How Your Hands Help Fight Off Heart Disease and Stroke. A new study suggests lacking this ability may lead to an early death.
Here’s how to boost it BY LISA FREEDMAN
Want to take control of your health? Get a grip. Your ability to squeeze things tightly may be as indicative as your blood pressure when it comes to predicting death, heart disease, and stroke, suggests a new Canadian study.
Researchers studied close to 140,000 adults from 17 countries over a 4-year period. Participants had their grip strength measured with something called a Jamar dynamometer—a handheld, squeezable metal contraption with hydraulics and a dial that measures force—and the scientists checked in again at the end of study.
The results: For every 5-kilogram (about 11 pounds) decrease in grip strength after the initial measurement, participants’ risk of death increased by 16 percent. Their risk of cardiovascular mortality also jumped by 17 percent, as did their risk of stroke by 9 percent.
The typical range that’s considered good for men in their 20s and 30s is around 36 to 56 kilograms, or about 80 to 123 pounds. The higher that number, the less likely you are to die early, the study suggests.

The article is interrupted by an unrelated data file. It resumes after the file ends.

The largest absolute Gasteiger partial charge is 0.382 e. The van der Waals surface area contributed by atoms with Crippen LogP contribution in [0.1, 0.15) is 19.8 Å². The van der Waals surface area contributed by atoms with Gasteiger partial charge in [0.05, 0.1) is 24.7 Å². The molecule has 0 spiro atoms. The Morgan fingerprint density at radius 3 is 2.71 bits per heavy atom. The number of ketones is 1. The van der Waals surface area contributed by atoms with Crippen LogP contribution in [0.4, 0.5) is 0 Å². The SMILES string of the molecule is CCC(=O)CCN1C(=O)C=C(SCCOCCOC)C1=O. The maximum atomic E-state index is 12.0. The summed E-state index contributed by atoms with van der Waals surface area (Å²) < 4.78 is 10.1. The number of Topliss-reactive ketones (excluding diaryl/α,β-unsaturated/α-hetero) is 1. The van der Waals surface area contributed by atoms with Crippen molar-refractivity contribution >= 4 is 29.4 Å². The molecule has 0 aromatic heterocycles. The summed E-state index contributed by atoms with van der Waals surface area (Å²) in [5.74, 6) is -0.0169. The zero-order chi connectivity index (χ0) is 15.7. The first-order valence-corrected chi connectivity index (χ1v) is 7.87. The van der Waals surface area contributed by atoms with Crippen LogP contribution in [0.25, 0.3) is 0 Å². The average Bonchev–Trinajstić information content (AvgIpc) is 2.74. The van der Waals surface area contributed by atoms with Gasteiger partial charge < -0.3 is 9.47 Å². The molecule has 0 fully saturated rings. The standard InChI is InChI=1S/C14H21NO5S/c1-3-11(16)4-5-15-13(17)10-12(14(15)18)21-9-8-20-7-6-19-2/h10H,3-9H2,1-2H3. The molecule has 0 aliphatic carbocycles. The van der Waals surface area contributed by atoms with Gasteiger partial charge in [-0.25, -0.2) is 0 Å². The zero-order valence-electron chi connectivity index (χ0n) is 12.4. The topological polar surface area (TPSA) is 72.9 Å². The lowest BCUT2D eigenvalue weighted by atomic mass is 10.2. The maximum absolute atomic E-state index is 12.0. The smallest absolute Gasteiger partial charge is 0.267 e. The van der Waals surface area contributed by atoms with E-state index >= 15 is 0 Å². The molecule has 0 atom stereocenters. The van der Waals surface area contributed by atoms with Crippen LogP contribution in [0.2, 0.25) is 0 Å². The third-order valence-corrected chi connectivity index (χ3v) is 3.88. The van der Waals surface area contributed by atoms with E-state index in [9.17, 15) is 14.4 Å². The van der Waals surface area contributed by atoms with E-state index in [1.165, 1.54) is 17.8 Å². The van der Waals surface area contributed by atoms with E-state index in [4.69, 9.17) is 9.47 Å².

Researchers aren’t sure whether high grip strength is just a good marker of overall health, or if good muscle function can translate to less cardiovascular disease and vulnerability to other conditions.
Some reports say improved muscle strength may be linked with better blood vessel function, but more research is needed, says lead study author Darryl Leong, Ph.D., of McMaster University in Ontario.
The study results aren’t surprising to Men’s Health Fitness Director BJ Gaddour, C.S.C.S., creator of the Lose Your Spare Tire exercise program.
“If you can’t grip it, you can’t lift it,” says Gaddour, explaining that many of the best fat-burning and muscle-building moves require you to hold weights. “The more weight you can hold and the longer you can hold them, the better your exercise performance and overall fitness.”